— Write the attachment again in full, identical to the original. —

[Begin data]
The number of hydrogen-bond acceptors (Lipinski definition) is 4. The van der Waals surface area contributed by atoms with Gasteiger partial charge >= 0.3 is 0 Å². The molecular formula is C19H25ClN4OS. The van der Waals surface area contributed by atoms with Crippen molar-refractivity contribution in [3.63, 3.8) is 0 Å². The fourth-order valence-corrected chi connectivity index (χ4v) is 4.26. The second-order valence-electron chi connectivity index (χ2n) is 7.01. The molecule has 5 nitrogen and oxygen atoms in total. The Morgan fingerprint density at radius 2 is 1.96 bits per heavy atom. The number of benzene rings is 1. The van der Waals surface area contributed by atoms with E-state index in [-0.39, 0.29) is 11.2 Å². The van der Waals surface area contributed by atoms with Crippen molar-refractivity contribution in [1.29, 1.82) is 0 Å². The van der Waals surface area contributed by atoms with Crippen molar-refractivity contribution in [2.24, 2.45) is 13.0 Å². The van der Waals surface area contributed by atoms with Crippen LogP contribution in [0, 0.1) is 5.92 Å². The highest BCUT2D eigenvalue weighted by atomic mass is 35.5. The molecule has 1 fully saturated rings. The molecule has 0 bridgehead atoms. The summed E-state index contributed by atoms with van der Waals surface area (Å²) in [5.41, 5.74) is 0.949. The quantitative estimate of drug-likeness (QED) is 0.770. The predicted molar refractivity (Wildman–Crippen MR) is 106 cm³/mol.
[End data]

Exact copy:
The number of hydrogen-bond acceptors (Lipinski definition) is 4. The van der Waals surface area contributed by atoms with Gasteiger partial charge >= 0.3 is 0 Å². The molecular formula is C19H25ClN4OS. The van der Waals surface area contributed by atoms with Crippen molar-refractivity contribution in [3.63, 3.8) is 0 Å². The fourth-order valence-corrected chi connectivity index (χ4v) is 4.26. The second-order valence-electron chi connectivity index (χ2n) is 7.01. The molecule has 5 nitrogen and oxygen atoms in total. The Morgan fingerprint density at radius 2 is 1.96 bits per heavy atom. The number of benzene rings is 1. The van der Waals surface area contributed by atoms with E-state index in [-0.39, 0.29) is 11.2 Å². The van der Waals surface area contributed by atoms with Crippen molar-refractivity contribution in [1.29, 1.82) is 0 Å². The van der Waals surface area contributed by atoms with Crippen molar-refractivity contribution in [2.24, 2.45) is 13.0 Å². The van der Waals surface area contributed by atoms with Crippen LogP contribution in [0, 0.1) is 5.92 Å². The highest BCUT2D eigenvalue weighted by atomic mass is 35.5. The molecule has 1 fully saturated rings. The molecule has 0 bridgehead atoms. The summed E-state index contributed by atoms with van der Waals surface area (Å²) in [5.41, 5.74) is 0.949. The quantitative estimate of drug-likeness (QED) is 0.770. The predicted molar refractivity (Wildman–Crippen MR) is 106 cm³/mol.